- Puppetry across Cultures. Sweet mentions that Sarg was inspired by an Indonesian rod puppet to create the parade’s first balloons, but puppetry has been an art form in various cultures across the world throughout history. Invite your students to explore the puppetry of different cultures, comparing and contrasting them with each other as well as Sarg’s creations. For what purposes are the puppets used? What materials are used to make them? Finally, challenge your students to create puppets inspired by diverse cultures and display them throughout the school.
- Community Parades. Engage your students in a study of their local community parades. Visit your local library and have them research the various parades, their purposes, their routes, and their histories, with particular attention to how the parades have evolved over time. If they have families or neighbors who are longtime residents of the community, encourage students to interview them about the parades and perhaps view old photographs of them. Create a book or website in which the class compiles its findings to share with local community members.
- Focused Biographies. Although biographies are technically narrated accounts of a person’s life, many biographies actually concentrate on one of two significant events that the person experienced. This is often the case with picture book biographies, such as Balloons over Broadway, which focuses only on the events related to Tony Sarg’s creation of the Macy’s Parade balloons. Using this as a mentor text, have your students write a biography or perhaps an autobiography that centers on one important occasion in the subject’s life. For comparison, share with them Kathleen Krull’s biography of Jim Henson (see citation in the Further Explorations section). You may even want to challenge them to write and illustrate that biography as a picture book to share with the class.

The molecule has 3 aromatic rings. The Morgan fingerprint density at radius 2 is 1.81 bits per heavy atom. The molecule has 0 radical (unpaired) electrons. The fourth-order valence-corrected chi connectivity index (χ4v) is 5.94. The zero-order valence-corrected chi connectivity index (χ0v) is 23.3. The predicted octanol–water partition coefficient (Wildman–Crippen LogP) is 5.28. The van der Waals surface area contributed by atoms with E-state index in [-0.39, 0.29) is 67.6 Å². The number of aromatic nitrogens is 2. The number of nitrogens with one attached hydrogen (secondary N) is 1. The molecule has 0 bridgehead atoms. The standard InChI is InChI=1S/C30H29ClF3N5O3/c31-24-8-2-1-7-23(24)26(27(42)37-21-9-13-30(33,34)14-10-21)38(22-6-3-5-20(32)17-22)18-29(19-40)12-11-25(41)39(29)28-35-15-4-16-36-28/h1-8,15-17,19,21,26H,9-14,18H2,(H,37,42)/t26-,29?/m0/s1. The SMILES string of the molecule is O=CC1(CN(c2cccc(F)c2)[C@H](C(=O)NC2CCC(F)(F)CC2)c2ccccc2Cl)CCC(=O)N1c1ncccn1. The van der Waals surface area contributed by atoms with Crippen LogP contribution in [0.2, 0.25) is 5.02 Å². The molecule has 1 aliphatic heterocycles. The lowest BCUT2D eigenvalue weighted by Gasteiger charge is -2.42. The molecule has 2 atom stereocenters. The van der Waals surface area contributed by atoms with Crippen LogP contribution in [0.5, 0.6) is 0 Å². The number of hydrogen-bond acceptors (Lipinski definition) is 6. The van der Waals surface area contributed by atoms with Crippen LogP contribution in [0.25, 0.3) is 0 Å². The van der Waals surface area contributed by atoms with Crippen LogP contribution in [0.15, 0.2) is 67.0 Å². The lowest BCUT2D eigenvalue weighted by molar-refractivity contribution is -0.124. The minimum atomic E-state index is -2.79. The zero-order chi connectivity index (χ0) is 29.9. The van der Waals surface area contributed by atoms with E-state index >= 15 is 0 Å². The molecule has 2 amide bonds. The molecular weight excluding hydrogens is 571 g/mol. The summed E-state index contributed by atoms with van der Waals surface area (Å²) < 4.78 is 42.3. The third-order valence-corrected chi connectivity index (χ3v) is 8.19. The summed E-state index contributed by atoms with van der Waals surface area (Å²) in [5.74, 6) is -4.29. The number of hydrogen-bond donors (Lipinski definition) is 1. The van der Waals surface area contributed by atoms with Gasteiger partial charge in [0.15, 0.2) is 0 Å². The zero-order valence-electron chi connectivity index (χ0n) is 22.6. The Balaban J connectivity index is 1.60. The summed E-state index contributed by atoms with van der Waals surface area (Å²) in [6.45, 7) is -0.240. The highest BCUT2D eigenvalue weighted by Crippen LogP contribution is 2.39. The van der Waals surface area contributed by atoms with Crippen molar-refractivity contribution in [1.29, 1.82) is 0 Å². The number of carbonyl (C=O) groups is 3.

- Nonfiction Book Awards. Balloons over Broadway has garnered two prestigious awards for excellence in a nonfiction children’s book: the Sibert Medal from the American Library Association, and the Orbus Pictus Award from the National Council of Teachers of English. Compare and contrast the criteria for the Sibert Medal and the Orbus Pictus Award, and determine how this book meets those criteria. Invite students to study books that won honorable mention and other books that won in past years. Then, have your students apply those criteria to a vast swath of nonfiction books for children and young adults to build their skills for evaluating literature.
- What Makes an American Celebration? The Macy’s Parade began as a tribute to its immigrant employees. Additionally, Sweet notes that Tony Sarg was an immigrant, although little attention is given to his own cultural roots. Why do you think Sweet does this? What other significant contributions to American cultural celebrations have been made by immigrants? What makes something an “American” tradition if its basis is an immigrant experience? Moreover, why are some cultural celebrations and parades–such those for St. Patrick’s Day–embraced across the country, while others–like the Chinese New Year–are relegated to specific regions or parts of town? Invite students to explore these questions.